Scaffolds are supported (usually by posts/beams and legs) or suspended (by ropes). • OSHA says a scaffold must be designed by a qualified person.* Supported scaffolds must be able to support their own weight and at least 4 times the maximum intended load . • OSHA says a competent person* must inspect a scaffold before each workshift and after anything happens that could affect the structure. The competent person should be trained in scaffold safety. • A competent person must supervise if a scaffold is assembled, changed, moved, or taken apart. • Power lines: Keep scaffolds 10 feet or more from power lines (or 3 feet, if lines are less than 300 volts), unless you are sure the power lines are de-energized. • Weather: You cannot work on a scaffold in high winds or a storm unless a competent person says it is safe and you use personal fall-arrest or a windscreen. (If you use a screen, the scaffold must be secured against the expected wind force.) OSHA says you must not work on a scaffold that has ice or snow on it — except to get ice or snow off the scaffold. Guidelines for checking a scaffold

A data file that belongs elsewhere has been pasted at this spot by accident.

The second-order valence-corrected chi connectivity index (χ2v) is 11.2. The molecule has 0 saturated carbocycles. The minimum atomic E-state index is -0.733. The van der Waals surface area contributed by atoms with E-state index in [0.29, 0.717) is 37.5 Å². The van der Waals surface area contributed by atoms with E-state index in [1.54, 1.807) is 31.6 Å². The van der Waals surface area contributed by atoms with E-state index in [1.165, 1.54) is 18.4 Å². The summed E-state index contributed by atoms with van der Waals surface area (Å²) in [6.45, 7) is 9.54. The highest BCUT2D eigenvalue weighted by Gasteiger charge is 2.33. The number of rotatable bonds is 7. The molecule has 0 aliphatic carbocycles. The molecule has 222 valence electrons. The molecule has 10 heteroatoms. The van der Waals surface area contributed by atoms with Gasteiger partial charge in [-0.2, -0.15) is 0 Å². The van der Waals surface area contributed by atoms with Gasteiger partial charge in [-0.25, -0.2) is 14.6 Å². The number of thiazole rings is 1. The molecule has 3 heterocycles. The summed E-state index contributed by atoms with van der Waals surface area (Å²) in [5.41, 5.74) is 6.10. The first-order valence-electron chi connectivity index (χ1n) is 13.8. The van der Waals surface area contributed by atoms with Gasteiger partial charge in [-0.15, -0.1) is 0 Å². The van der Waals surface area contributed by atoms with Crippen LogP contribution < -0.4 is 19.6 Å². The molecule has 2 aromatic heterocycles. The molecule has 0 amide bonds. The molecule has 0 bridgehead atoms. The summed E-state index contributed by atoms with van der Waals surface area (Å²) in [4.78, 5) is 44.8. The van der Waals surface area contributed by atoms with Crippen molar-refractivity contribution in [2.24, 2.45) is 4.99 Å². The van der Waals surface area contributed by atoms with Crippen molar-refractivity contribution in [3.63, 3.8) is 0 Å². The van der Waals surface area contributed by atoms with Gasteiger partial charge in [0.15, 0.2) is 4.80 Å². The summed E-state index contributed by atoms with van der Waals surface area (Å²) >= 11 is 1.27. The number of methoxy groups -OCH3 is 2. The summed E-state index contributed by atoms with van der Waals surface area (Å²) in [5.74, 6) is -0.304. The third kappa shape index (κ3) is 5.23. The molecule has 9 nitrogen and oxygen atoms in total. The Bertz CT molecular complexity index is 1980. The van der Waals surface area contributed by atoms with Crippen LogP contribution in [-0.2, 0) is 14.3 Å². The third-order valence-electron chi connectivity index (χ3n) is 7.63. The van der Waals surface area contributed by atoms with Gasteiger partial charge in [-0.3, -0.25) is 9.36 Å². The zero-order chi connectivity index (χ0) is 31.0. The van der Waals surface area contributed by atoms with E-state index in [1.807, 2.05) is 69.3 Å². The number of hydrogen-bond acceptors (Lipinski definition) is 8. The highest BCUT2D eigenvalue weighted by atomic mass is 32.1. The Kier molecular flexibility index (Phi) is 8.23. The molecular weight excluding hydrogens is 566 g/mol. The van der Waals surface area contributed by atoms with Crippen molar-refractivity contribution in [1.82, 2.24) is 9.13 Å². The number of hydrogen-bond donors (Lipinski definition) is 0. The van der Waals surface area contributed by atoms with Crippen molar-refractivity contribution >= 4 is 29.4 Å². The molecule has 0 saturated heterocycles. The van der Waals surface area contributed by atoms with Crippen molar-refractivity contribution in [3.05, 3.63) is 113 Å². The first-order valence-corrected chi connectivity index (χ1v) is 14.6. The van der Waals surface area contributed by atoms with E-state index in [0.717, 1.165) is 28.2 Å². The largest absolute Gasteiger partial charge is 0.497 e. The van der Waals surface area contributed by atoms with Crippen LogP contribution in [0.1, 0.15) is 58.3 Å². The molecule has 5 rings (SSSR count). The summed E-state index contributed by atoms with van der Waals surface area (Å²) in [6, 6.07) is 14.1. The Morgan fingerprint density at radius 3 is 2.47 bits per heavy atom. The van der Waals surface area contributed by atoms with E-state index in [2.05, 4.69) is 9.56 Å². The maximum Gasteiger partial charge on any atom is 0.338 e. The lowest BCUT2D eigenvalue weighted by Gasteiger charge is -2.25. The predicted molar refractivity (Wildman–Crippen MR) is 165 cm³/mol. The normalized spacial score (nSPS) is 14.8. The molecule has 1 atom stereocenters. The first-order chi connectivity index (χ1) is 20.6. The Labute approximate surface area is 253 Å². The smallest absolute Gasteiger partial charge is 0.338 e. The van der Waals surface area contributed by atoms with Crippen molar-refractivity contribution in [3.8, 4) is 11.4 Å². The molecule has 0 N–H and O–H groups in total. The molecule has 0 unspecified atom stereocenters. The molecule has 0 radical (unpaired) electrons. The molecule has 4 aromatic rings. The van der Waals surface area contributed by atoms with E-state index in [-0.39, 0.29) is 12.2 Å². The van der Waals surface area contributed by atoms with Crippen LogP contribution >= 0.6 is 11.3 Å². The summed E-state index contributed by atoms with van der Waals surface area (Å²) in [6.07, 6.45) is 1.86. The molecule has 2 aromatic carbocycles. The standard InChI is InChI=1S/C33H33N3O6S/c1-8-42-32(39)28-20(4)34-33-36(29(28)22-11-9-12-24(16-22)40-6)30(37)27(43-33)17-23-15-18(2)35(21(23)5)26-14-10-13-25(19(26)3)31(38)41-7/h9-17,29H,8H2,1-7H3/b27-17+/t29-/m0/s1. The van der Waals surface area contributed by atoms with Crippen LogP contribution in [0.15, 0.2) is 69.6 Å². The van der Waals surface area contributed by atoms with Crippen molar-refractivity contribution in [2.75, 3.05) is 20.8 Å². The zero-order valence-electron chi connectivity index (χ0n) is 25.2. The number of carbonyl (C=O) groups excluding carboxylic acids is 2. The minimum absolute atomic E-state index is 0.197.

• If a scaffold is more than 2 feet above or below a level, there must be a way to get on or off — such as a ladder, ramp, or personnel hoist. The access must not be more than 14" from the scaffold. • Put a standing scaffold on a firm foundation (with base plates attached to feet)— for instance, with one piece of wood under each pair of legs (across the shortest distance), extending at least 1 foot past each leg.
• Uprights must be vertical and...